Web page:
For a disabled person, a disability certificate is an Very Important Document.

A Disability Certificate is required to avail of the benefits under various schemes of the Central and State governments. These include scholarships for students with disabilities and schemes for loans for self-employment of disabled persons. Disabled persons are entitled to concessional fares for railways travel (for themselves as well as for one companion).

These concessions and schemes for their benefit are intended to make the life of a disabled person a bit easier.

However, obtaining a disability certificate is a tortuous process which certainly makes his/her life more difficult.

I had not intended to write the following, here on this blog, but I do want to narrate some interesting experiences I have had because of my disability, so here goes…

For the past few years I have been somewhat disabled because of a neurological condition -‘Multiple Sclerosis’. Mainly I have difficulty in walking, balance problems, and fatigue. Also, depending on whether it’s a good day or a bad one, there are frequently ‘fun’ symptoms such as vision problems, not being able to tell hot from cold, or wet from dry, etc.

After I was diagnosed I went to the Mumbai office of the MS society (an NGO helping MS patients), to see what information I could get on this not so common (in India) disease. The Secretary of the Society was there, and was very helpful.

She also urged me to come again after a fortnight, when they were having a disability certificate camp- in effect- co-ordinating between disabled people with MS and the officials issuing the certificates.

MS typically affects young adults, between the ages of twenty and forty years. They need this disability certificate for concessions at their places of employment. Also if the disability is severe, then some tax concessions are also available. NGOs also ask for these certificates before giving monetary assistance to needy MS patients.

Since I was not employed/ in need of a business loan, it was not really necessary for me to obtain a certificate. However, she convinced me that if I ever had need for it in the future, it would be difficult to get one on my own, so I should participate in the camp they had organised. It took many days and many rounds of government offices before an individual patient could get a disability certificate.

Accordingly, I went back to their office on the specified day. If anyone is interested in witnessing a classic example of our Indian Bureaucracy in Action, I suggest they attend a camp like this.

The time specified was eleven in the morning. Eleven o’clock came and went. The thirty-odd people with MS had all come early and were waiting patiently. The Secretary of the Society was on the telephone trying to get some action from the officials concerned. Finally she got the doctor who was to conduct the examinations, on the phone.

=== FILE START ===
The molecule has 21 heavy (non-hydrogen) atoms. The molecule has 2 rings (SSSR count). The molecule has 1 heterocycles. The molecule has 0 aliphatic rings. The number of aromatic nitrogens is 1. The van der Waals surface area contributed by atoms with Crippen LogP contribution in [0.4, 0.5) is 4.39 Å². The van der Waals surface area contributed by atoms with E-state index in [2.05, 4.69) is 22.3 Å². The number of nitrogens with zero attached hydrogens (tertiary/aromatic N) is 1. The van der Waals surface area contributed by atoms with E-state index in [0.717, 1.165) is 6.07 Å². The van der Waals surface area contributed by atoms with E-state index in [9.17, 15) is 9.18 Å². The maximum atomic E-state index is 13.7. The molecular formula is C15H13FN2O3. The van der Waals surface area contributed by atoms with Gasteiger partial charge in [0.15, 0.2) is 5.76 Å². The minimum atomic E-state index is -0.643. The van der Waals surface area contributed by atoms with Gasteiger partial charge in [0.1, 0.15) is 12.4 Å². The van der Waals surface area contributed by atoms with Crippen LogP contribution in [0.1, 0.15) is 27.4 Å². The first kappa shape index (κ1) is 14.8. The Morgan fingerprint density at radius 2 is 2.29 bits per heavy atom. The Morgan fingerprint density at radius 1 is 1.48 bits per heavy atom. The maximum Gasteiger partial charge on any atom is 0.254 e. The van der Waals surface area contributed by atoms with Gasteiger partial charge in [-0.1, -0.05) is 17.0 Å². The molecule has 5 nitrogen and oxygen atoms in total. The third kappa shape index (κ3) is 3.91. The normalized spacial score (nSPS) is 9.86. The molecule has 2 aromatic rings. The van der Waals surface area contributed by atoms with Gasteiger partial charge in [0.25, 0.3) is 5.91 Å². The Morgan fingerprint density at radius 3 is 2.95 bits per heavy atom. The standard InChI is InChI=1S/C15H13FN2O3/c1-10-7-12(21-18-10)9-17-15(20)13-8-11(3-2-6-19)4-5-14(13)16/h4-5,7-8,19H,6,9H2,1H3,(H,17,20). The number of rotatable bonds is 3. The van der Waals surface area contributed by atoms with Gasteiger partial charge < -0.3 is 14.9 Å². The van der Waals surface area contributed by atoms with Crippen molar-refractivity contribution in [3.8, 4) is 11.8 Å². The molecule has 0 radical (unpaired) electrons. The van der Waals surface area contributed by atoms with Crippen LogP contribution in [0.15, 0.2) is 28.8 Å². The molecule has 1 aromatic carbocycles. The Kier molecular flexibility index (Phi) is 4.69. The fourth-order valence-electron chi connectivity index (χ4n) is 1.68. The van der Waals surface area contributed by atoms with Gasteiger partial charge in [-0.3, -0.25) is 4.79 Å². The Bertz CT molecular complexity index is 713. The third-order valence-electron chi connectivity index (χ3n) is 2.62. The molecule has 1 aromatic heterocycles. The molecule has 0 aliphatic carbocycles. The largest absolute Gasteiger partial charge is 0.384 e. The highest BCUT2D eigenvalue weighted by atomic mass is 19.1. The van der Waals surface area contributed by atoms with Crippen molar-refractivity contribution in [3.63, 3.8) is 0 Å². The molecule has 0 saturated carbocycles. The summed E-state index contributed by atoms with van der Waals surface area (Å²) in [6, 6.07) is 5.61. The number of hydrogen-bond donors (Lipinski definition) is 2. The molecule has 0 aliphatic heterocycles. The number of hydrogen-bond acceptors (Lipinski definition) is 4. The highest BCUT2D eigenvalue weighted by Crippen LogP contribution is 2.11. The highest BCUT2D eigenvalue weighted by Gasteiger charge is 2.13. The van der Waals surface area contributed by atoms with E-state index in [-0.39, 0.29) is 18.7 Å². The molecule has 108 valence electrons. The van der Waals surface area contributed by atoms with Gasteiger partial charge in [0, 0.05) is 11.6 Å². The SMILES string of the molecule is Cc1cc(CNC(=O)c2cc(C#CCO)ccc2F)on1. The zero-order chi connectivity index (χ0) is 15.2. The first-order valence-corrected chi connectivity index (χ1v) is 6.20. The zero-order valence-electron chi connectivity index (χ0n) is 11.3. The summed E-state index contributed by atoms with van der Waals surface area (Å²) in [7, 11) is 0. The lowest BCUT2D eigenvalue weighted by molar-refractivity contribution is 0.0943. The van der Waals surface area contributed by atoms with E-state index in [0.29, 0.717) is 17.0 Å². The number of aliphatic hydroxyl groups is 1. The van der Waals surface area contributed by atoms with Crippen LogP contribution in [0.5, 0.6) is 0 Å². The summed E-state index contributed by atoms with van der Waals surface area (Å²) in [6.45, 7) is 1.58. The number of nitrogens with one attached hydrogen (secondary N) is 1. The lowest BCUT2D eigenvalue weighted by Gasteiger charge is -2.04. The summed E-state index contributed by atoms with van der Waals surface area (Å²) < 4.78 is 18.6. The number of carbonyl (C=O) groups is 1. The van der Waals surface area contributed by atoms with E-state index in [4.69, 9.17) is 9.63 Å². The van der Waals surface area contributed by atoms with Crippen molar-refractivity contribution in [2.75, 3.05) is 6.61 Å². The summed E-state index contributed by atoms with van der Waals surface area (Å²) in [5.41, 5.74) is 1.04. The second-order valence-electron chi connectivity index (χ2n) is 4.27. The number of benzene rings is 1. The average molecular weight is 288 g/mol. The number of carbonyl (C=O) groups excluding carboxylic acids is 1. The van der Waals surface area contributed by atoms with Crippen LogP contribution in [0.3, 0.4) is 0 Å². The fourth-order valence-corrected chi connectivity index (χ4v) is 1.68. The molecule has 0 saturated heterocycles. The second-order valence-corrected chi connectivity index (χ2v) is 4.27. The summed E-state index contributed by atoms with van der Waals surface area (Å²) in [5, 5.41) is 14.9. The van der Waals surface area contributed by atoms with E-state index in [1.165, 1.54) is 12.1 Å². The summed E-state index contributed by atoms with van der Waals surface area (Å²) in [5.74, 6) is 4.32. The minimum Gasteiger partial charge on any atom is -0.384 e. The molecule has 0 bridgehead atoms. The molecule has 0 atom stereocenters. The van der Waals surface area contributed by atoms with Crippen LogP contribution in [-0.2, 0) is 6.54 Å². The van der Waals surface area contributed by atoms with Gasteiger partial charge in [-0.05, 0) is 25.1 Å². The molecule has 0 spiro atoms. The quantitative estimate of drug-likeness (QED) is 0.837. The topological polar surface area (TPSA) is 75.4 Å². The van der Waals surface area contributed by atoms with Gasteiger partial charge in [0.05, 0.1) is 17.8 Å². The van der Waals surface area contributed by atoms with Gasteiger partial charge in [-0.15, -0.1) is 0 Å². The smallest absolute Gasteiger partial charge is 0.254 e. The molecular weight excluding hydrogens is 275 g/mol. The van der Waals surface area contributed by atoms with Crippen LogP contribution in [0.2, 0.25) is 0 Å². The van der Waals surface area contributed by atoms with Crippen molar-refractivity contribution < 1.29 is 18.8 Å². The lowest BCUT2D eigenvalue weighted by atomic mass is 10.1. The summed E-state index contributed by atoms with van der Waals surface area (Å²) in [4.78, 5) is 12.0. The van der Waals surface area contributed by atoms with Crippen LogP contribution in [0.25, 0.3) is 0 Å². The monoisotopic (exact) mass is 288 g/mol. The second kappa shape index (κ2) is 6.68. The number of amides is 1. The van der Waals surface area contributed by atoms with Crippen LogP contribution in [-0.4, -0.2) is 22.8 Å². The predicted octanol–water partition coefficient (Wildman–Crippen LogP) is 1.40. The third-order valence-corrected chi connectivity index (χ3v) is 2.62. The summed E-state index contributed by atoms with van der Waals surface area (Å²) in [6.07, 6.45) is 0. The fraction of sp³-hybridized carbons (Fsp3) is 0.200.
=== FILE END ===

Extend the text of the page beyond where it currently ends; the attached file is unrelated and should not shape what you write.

He was at lunch with friends, he said, and could not come.

But all the patients were here, said the agitated Secretary, and some had come from far-off suburbs of Mumbai.

Finally he agreed to send a junior doctor instead, to examine the people applying for the certificates and their documents, MRI reports, neurologist’s reports, etc.

After another hour the doctor showed up.

Now, the doctor has to certify that the applicant has at least 40% disability for him/her to be eligible for a certificate. I thought that there would not be any problem in that case, as all of us seemed (to me) to have at least that much level of disability.

At that time I did not yet need a cane, and was surprised when the lady next to me thrust one into my hand. The doctor wouldn’t believe I had MS, unless I used a cane, she told me in a low voice- The only symptoms doctors understood were mobility problems.

As I watched the doctor question each person turn by turn, I realized she was right. The doctor asked his questions in a highly sceptical tone, and looked at the applicant suspiciously as if to suggest he/she was lying. He did not seem to know much about MS, I did not know how he intended to make an informed judgement.

When my turn came he asked me some questions, then told me to walk a few steps. (Visions of a typical ‘Vadhu Pariksha’ from a hundred years ago flashed through my mind!- Let’s see if the prospective bride is able to walk straight without a limp...)

I walked across the room using the cane my new friend had so kindly given me.

I could walk quite well– the doctor observed, and wrote something on the paper in front of him. But didn’t any other problems count?– I asked silently. Some people with MS could walk well, but were disabled in other ways.

Finally he finished examining everyone. The senior doctor would prepare the certificates, he said. Everyone would get permanent certificates.

And what were permanent certificates? They were those which did not need to be renewed every five years, because the disability in MS does not change.

At that point I began to pay attention to what he was saying, a bit more carefully. Since MS is a progressive disease, I would have thought that the certificates would have to be renewed periodically, increasing the % of Disability specified.

But no. Neurologists specify in their reports that MS is a progressive disease, but the Ministry of Social Justice begs to differ.

The MS Society people had to make several rounds of the offices before the formalities could be completed, and everyone’s certificates were ready. But everyone did finally get them.

And the Secretary of the MS Society was absolutely right- I would never have been able to get a disability certificate on my own!